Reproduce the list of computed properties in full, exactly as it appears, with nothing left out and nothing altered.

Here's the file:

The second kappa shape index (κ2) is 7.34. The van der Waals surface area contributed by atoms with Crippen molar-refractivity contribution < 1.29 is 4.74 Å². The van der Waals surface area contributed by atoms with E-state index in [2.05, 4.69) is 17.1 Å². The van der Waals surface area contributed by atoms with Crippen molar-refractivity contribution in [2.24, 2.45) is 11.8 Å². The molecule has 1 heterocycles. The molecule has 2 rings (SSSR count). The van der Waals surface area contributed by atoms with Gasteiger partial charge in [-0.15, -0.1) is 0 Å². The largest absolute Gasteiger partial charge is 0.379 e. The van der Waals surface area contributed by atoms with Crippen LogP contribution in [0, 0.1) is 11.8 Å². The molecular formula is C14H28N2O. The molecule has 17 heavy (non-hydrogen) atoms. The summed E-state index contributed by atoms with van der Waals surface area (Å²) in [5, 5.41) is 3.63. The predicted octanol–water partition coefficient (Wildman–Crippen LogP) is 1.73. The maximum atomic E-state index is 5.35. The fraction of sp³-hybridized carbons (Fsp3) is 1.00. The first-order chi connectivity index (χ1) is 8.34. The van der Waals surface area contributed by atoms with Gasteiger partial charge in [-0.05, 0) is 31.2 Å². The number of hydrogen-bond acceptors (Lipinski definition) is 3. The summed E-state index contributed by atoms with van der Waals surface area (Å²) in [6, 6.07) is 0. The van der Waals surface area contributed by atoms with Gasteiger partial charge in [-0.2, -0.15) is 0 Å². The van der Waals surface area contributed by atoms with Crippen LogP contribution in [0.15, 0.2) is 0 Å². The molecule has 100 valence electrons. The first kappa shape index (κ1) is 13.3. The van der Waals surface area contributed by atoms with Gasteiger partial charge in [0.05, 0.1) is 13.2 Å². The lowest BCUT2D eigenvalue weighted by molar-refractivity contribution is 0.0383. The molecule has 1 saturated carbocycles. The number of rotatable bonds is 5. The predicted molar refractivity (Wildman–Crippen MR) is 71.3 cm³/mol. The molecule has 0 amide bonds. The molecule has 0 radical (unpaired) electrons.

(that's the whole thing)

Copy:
The second kappa shape index (κ2) is 7.34. The van der Waals surface area contributed by atoms with Crippen molar-refractivity contribution < 1.29 is 4.74 Å². The van der Waals surface area contributed by atoms with E-state index in [2.05, 4.69) is 17.1 Å². The van der Waals surface area contributed by atoms with Crippen molar-refractivity contribution in [2.24, 2.45) is 11.8 Å². The molecule has 1 heterocycles. The molecule has 2 rings (SSSR count). The van der Waals surface area contributed by atoms with Gasteiger partial charge in [-0.15, -0.1) is 0 Å². The largest absolute Gasteiger partial charge is 0.379 e. The van der Waals surface area contributed by atoms with Crippen LogP contribution in [0, 0.1) is 11.8 Å². The molecular formula is C14H28N2O. The molecule has 17 heavy (non-hydrogen) atoms. The summed E-state index contributed by atoms with van der Waals surface area (Å²) in [5, 5.41) is 3.63. The predicted octanol–water partition coefficient (Wildman–Crippen LogP) is 1.73. The maximum atomic E-state index is 5.35. The fraction of sp³-hybridized carbons (Fsp3) is 1.00. The first-order chi connectivity index (χ1) is 8.34. The van der Waals surface area contributed by atoms with Gasteiger partial charge in [-0.05, 0) is 31.2 Å². The number of hydrogen-bond acceptors (Lipinski definition) is 3. The summed E-state index contributed by atoms with van der Waals surface area (Å²) in [6, 6.07) is 0. The van der Waals surface area contributed by atoms with Gasteiger partial charge in [-0.2, -0.15) is 0 Å². The van der Waals surface area contributed by atoms with Crippen LogP contribution in [0.15, 0.2) is 0 Å². The molecule has 100 valence electrons. The first kappa shape index (κ1) is 13.3. The van der Waals surface area contributed by atoms with Gasteiger partial charge in [0.05, 0.1) is 13.2 Å². The lowest BCUT2D eigenvalue weighted by molar-refractivity contribution is 0.0383. The molecule has 1 saturated carbocycles. The number of rotatable bonds is 5. The predicted molar refractivity (Wildman–Crippen MR) is 71.3 cm³/mol. The molecule has 0 amide bonds. The molecule has 0 radical (unpaired) electrons.